Advanced Placement Teachers Take the AP Exam Themselves

take the test

How can teachers prepare students for success on Advanced Placement exams? They can start by taking the test themselves, says Erica Jacobs.

“This may not sound very radical, but teachers rarely take the tests they give even though that is the best teacher training available. Remember the hated-by-teachers adage that “Those who can, do. Those who can’t, teach.” Well, teachers need to “do.” We need to take the test.”

This seems like a no-brainer, but it’s almost never done. Teachers will claim they’re short of time, but in fact it’s because they don’t want to see the results.”

Teachers whose students are subject to standardized exams – AP, New York Regents, etc. – often rely too much on course review material compiled, edited and distributed by outside sources. These can be handy, but there’s plenty of value in sitting down and taking the test.

You know your curriculum best. You probably designed it and, at the least, you implement it each day. If you stumble on certain parts of the test, your students will likely do the same. Self-testing helps identify curricular shortcomings before your students take the test.

There are additional benefits:

“Taking the test proves something else to our students: It proves that we are not “too good” to do the work we assign, and that we believe in what we do. Since humility is always a good thing, I’m not ashamed to admit that I never get 100 percent on this test.”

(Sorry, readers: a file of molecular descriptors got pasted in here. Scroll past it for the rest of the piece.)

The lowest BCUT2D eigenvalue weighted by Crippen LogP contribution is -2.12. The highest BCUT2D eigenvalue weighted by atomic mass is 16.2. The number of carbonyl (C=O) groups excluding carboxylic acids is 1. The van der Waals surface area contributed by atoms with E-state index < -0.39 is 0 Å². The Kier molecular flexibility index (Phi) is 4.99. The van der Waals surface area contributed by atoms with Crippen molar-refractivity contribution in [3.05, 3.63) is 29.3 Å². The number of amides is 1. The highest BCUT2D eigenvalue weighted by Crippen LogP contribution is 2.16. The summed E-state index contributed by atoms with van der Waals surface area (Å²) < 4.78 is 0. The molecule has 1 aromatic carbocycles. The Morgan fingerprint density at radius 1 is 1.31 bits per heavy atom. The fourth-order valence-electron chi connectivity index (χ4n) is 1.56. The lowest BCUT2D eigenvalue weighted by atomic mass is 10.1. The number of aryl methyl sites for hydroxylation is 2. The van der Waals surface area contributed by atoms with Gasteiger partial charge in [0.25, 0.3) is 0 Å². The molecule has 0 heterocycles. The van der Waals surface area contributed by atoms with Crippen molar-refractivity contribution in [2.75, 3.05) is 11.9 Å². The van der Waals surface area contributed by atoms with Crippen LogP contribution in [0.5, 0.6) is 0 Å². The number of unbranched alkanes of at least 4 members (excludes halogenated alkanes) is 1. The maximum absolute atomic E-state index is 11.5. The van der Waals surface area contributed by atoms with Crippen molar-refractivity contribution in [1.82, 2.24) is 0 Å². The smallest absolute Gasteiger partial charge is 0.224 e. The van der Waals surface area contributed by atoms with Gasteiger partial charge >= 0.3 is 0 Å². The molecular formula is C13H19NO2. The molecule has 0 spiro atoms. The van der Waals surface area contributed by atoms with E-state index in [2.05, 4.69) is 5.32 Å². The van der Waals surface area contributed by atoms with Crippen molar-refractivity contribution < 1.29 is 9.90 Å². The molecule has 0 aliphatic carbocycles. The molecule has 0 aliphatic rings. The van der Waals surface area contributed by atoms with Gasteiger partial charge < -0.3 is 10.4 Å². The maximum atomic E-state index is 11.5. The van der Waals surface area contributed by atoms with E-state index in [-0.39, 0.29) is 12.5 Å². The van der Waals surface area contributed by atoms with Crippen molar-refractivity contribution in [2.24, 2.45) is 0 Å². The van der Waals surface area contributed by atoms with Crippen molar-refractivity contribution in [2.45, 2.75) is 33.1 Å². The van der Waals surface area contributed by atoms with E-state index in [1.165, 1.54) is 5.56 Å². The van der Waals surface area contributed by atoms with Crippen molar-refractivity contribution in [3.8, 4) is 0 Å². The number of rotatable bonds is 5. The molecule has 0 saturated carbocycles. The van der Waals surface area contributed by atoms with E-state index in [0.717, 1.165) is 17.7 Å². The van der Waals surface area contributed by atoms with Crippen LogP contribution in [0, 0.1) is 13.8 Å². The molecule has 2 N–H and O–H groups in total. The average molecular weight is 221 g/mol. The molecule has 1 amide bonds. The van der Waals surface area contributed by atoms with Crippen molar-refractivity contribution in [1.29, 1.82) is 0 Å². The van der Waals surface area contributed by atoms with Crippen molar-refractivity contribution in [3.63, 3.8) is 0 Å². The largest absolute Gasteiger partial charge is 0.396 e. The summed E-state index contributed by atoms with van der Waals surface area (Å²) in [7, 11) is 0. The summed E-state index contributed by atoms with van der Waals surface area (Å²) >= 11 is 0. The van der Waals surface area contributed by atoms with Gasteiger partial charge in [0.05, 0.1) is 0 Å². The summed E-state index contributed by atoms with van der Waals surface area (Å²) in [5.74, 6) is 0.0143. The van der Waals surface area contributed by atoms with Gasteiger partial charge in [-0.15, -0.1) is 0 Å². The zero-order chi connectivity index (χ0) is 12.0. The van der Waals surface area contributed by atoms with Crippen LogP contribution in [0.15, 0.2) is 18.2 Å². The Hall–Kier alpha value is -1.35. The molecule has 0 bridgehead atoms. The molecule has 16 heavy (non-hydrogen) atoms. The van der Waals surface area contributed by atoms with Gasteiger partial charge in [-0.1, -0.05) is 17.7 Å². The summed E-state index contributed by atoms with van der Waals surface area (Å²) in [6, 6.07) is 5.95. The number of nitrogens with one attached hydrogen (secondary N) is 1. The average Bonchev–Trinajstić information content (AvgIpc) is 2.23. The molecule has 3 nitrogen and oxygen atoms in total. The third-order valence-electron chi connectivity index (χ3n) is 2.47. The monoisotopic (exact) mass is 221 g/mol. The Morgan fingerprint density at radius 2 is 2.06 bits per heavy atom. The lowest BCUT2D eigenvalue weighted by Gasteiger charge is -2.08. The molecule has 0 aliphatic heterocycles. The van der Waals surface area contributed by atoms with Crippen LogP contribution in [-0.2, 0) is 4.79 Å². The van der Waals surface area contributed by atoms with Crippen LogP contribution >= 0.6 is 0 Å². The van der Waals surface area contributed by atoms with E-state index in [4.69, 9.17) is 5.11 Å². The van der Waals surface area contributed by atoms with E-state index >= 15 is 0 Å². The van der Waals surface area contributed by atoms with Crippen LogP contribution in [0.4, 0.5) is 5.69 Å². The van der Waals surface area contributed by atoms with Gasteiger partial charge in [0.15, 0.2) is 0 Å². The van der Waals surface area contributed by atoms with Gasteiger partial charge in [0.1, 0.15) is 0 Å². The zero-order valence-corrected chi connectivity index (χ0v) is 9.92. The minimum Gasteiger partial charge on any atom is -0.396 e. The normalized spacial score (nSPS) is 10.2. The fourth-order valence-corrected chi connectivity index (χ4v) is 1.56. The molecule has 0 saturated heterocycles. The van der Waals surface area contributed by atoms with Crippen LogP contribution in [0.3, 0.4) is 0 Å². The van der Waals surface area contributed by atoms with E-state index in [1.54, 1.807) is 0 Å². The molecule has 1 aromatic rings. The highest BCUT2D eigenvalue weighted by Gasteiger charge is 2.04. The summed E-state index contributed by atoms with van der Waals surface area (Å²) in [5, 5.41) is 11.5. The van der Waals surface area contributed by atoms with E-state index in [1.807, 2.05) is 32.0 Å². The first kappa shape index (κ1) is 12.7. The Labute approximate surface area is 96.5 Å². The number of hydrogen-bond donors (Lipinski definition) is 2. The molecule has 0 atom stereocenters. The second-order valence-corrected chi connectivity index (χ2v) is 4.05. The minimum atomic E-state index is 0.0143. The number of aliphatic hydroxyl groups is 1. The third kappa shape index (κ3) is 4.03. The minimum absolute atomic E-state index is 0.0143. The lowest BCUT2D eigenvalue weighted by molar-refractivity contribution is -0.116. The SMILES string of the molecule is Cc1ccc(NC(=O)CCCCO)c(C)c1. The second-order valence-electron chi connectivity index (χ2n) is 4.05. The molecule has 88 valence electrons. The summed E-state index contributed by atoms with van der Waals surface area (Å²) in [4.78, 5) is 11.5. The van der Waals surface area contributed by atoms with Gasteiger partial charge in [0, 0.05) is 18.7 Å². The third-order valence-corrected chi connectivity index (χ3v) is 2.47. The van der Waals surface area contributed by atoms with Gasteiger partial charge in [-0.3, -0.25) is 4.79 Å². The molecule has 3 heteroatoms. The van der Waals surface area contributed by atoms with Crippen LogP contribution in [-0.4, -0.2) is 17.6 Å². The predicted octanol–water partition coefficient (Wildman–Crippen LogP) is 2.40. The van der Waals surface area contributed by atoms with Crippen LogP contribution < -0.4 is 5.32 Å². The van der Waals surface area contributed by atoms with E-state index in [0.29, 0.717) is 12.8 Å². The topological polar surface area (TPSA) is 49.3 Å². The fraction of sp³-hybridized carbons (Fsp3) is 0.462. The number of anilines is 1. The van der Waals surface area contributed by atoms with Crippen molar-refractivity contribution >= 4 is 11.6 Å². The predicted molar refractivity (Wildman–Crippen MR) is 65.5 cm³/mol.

Not only should you take tests while designing your curriculum, you should also take the practice exams as your students take them. If you think that’s unnecessary, consider this:

“When some of my students get an answer correct that I’ve missed, their smiles spread from Fairfax to Loudoun, and last the rest of the week. For that alone, taking the test is worth it.”

Spending an hour on a test is a small price to pay to help your students maintain an interest in the AP exam. A little friendly competition might even spice up their preparation.

2 Responses to “Advanced Placement Teachers Take the AP Exam Themselves”

  1. jungsun says:

    I absolutely agree, and have had similar experiences as the ones Erica describes.

    The students who love it when I mess up are the ones who need every bit of encouragement that no, they’re not just stupid.

    It makes pedagogical sense, too, doesn’t it? I give practice tests, whether by a prep company or released exams, so that they learn the thought process behind the type of questions and the content behind the questions. It’s something I stress from day one, whether for my ACT prep or AP prep… In the end, the fact that it’s A and not B doesn’t matter much. It’s why.

    And that’s where taking the tests come in. I’ve found it incredibly helpful when I can say to my kids, “I thought at first the answer was C. But then I looked and realized…” Modeling, isn’t it? And in my short experience, I’ve found that it’s useful for everything (when time allows), not just test prep.

  2. Bob Smith says:

    There is one problem with your argument. Under College Board guidelilnes teachers aren’t allowed to see (much less take) the exams of the class they teach. College Board occasionally releases old exams so teachers can see what types and level of questions the students are expected to answer. Next time, do a little research.

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